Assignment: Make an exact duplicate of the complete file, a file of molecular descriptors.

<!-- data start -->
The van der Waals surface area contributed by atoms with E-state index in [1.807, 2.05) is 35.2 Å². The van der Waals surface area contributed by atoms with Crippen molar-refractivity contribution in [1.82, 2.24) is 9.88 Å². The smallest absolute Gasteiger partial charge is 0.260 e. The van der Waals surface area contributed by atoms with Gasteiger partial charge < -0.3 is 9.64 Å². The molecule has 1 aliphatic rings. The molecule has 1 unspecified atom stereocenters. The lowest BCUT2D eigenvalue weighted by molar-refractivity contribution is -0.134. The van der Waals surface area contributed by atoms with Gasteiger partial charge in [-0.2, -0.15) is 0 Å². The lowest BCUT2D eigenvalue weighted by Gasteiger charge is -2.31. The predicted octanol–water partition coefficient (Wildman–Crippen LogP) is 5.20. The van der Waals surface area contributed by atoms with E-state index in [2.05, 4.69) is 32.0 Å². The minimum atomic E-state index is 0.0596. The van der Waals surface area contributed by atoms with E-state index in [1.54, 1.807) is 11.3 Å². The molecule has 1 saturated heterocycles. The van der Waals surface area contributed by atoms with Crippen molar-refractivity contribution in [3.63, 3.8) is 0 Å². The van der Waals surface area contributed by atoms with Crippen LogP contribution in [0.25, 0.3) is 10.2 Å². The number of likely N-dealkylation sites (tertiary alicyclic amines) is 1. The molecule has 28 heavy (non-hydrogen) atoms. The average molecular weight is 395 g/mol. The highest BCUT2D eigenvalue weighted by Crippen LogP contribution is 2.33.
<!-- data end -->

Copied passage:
The van der Waals surface area contributed by atoms with E-state index in [1.807, 2.05) is 35.2 Å². The van der Waals surface area contributed by atoms with Crippen molar-refractivity contribution in [1.82, 2.24) is 9.88 Å². The smallest absolute Gasteiger partial charge is 0.260 e. The van der Waals surface area contributed by atoms with Gasteiger partial charge < -0.3 is 9.64 Å². The molecule has 1 aliphatic rings. The molecule has 1 unspecified atom stereocenters. The lowest BCUT2D eigenvalue weighted by molar-refractivity contribution is -0.134. The van der Waals surface area contributed by atoms with Gasteiger partial charge in [-0.2, -0.15) is 0 Å². The lowest BCUT2D eigenvalue weighted by Gasteiger charge is -2.31. The predicted octanol–water partition coefficient (Wildman–Crippen LogP) is 5.20. The van der Waals surface area contributed by atoms with E-state index in [2.05, 4.69) is 32.0 Å². The minimum atomic E-state index is 0.0596. The van der Waals surface area contributed by atoms with E-state index in [1.54, 1.807) is 11.3 Å². The molecule has 1 saturated heterocycles. The van der Waals surface area contributed by atoms with Crippen molar-refractivity contribution in [3.63, 3.8) is 0 Å². The van der Waals surface area contributed by atoms with Crippen LogP contribution in [0.25, 0.3) is 10.2 Å². The number of likely N-dealkylation sites (tertiary alicyclic amines) is 1. The molecule has 28 heavy (non-hydrogen) atoms. The average molecular weight is 395 g/mol. The highest BCUT2D eigenvalue weighted by Crippen LogP contribution is 2.33.